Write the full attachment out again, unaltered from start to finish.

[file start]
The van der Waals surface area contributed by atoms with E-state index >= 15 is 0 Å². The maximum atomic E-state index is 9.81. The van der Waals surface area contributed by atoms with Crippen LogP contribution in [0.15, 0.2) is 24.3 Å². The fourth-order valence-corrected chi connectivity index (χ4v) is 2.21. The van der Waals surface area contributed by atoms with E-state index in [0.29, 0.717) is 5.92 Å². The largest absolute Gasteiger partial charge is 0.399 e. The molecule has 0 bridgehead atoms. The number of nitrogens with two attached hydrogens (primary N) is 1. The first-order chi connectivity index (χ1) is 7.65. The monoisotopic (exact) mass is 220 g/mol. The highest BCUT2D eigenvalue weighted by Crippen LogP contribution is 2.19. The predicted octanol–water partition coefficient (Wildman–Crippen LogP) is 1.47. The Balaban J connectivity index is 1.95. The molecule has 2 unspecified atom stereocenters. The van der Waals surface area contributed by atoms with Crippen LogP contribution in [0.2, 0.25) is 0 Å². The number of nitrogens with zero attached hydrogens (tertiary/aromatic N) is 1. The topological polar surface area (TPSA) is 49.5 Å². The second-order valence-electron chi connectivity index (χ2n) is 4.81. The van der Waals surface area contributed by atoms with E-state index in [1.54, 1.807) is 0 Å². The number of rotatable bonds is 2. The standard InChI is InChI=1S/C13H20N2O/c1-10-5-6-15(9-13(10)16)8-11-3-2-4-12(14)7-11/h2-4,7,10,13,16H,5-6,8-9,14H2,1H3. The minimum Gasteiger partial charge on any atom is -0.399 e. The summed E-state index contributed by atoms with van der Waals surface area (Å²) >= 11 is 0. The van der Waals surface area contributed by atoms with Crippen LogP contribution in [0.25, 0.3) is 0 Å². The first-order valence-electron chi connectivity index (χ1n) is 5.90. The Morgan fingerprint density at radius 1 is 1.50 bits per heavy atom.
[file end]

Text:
The van der Waals surface area contributed by atoms with E-state index >= 15 is 0 Å². The maximum atomic E-state index is 9.81. The van der Waals surface area contributed by atoms with Crippen LogP contribution in [0.15, 0.2) is 24.3 Å². The fourth-order valence-corrected chi connectivity index (χ4v) is 2.21. The van der Waals surface area contributed by atoms with E-state index in [0.29, 0.717) is 5.92 Å². The largest absolute Gasteiger partial charge is 0.399 e. The molecule has 0 bridgehead atoms. The number of nitrogens with two attached hydrogens (primary N) is 1. The first-order chi connectivity index (χ1) is 7.65. The monoisotopic (exact) mass is 220 g/mol. The highest BCUT2D eigenvalue weighted by Crippen LogP contribution is 2.19. The predicted octanol–water partition coefficient (Wildman–Crippen LogP) is 1.47. The Balaban J connectivity index is 1.95. The molecule has 2 unspecified atom stereocenters. The van der Waals surface area contributed by atoms with Crippen LogP contribution in [0.2, 0.25) is 0 Å². The number of nitrogens with zero attached hydrogens (tertiary/aromatic N) is 1. The topological polar surface area (TPSA) is 49.5 Å². The second-order valence-electron chi connectivity index (χ2n) is 4.81. The van der Waals surface area contributed by atoms with E-state index in [1.54, 1.807) is 0 Å². The number of rotatable bonds is 2. The standard InChI is InChI=1S/C13H20N2O/c1-10-5-6-15(9-13(10)16)8-11-3-2-4-12(14)7-11/h2-4,7,10,13,16H,5-6,8-9,14H2,1H3. The minimum Gasteiger partial charge on any atom is -0.399 e. The summed E-state index contributed by atoms with van der Waals surface area (Å²) >= 11 is 0. The van der Waals surface area contributed by atoms with Crippen LogP contribution in [0.25, 0.3) is 0 Å². The first-order valence-electron chi connectivity index (χ1n) is 5.90. The Morgan fingerprint density at radius 1 is 1.50 bits per heavy atom.